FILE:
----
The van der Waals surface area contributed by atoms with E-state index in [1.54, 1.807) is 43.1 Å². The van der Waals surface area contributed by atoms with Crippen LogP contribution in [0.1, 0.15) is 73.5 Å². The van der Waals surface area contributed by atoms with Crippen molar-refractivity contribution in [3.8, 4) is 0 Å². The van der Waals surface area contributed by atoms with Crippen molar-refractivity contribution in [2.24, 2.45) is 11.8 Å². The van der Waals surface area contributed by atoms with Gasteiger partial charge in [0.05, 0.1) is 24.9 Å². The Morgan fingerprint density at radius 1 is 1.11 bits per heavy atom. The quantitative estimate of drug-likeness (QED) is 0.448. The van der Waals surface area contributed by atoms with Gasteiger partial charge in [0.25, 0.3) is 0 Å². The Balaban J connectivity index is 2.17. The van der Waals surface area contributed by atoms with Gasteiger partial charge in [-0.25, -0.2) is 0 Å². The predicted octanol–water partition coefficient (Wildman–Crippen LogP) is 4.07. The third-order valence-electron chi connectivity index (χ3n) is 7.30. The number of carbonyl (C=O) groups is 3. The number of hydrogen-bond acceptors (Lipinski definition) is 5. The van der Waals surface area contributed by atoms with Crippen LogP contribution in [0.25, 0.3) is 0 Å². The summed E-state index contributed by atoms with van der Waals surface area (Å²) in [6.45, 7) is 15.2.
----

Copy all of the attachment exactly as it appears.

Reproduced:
The van der Waals surface area contributed by atoms with E-state index in [1.54, 1.807) is 43.1 Å². The van der Waals surface area contributed by atoms with Crippen LogP contribution in [0.1, 0.15) is 73.5 Å². The van der Waals surface area contributed by atoms with Crippen molar-refractivity contribution in [3.8, 4) is 0 Å². The van der Waals surface area contributed by atoms with Crippen molar-refractivity contribution in [2.24, 2.45) is 11.8 Å². The van der Waals surface area contributed by atoms with Gasteiger partial charge in [0.05, 0.1) is 24.9 Å². The Morgan fingerprint density at radius 1 is 1.11 bits per heavy atom. The quantitative estimate of drug-likeness (QED) is 0.448. The van der Waals surface area contributed by atoms with Gasteiger partial charge in [0.25, 0.3) is 0 Å². The Balaban J connectivity index is 2.17. The van der Waals surface area contributed by atoms with Gasteiger partial charge in [-0.25, -0.2) is 0 Å². The predicted octanol–water partition coefficient (Wildman–Crippen LogP) is 4.07. The third-order valence-electron chi connectivity index (χ3n) is 7.30. The number of carbonyl (C=O) groups is 3. The number of hydrogen-bond acceptors (Lipinski definition) is 5. The van der Waals surface area contributed by atoms with Crippen LogP contribution in [0.25, 0.3) is 0 Å². The summed E-state index contributed by atoms with van der Waals surface area (Å²) in [6.45, 7) is 15.2.